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Why would someone block school reform in Illinois?

by john stephenson / /

Just when you think you've seen it all in politics, someone comes along and reminds you that the day is still young and full of possibilities.

In Illinois, where the House is on the verge of passing a historic bill (SB 2494) to create a school voucher pilot program to help rescue students in Chicago's chronically underperforming public schools, a State Representative is trying to stop it. While I'd expect opposition to a school voucher program from entrenched special interests like teachers unions who stand to lose their long-standing monopoly on power, what is striking about the opposition here is that the State Representative is none other than Roger Eddy, a Republican from Downstate Illinois and a school administrator. This supposed "conservative" is working hard to defeat the bill, even going so far as to cross question State Rep. Kevin Joyce, the Democrat who is the voucher bill's sponsor, on the House floor about funding for the program. Eddy claims he is concerned the voucher bill will diminish funding from other public schools, including those in the district he runs when he is not working as a legislator.

But even a cursory review of the text of the voucher bill (SB 2494) and Rep. Joyce's amendment to the same bill reveals that no school districts in Chicago or elsewhere in the state will lose funding if the kids eligible for vouchers, who are those in the bottom 10% of Chicago's schools, choose private over public schools. So why is Rep. Eddy going to these lengths to derail what is probably the best chance to reform some of the worst schools in the state? Why would a "conservative" stop a proposal advanced by Milton Friedman? Why would a school administrator stand in the way of a opportunity to do away with the unions' monopoly on power and give more power to parents to decide the best education for the children? One factor may be the $90,000 in campaign contributions he received over the last ten years from the Illinois Education Association, the Illinois Federation of Teachers, and the Chicago Teachers Union. Rep. Eddy certainly has some explaining to do.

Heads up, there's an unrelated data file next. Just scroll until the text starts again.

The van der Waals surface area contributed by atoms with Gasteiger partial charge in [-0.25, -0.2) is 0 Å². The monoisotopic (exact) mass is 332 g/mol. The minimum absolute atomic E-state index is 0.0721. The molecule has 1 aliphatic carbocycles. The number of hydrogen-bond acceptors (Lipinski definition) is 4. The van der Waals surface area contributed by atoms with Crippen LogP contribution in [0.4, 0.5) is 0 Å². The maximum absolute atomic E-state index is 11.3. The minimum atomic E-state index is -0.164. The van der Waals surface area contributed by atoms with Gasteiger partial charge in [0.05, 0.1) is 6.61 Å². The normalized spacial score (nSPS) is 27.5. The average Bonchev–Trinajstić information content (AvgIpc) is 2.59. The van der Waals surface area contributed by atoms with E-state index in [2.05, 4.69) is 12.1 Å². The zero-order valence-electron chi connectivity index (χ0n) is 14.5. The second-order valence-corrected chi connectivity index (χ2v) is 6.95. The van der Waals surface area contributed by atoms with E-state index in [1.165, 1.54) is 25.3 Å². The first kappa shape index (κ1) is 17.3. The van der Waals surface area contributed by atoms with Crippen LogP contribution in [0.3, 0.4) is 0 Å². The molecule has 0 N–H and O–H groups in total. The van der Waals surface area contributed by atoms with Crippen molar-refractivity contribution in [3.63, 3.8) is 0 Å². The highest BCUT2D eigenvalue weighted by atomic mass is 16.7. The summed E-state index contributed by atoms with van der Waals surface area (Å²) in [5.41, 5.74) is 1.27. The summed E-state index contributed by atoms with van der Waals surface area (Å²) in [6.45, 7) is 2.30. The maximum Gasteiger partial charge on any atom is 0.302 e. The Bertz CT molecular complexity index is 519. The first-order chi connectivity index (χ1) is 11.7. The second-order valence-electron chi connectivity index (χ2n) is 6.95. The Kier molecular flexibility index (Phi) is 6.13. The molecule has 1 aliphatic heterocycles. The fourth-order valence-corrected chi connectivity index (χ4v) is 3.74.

Hopefully, Rep. Eddy's colleagues will see through his opposition and do what's right for the children in Chicago's worst public schools by voting for SB 2494. If you live in Illinois and care about your children's education, click here to contact your state representatives and urge them to vote YES on SB 2494.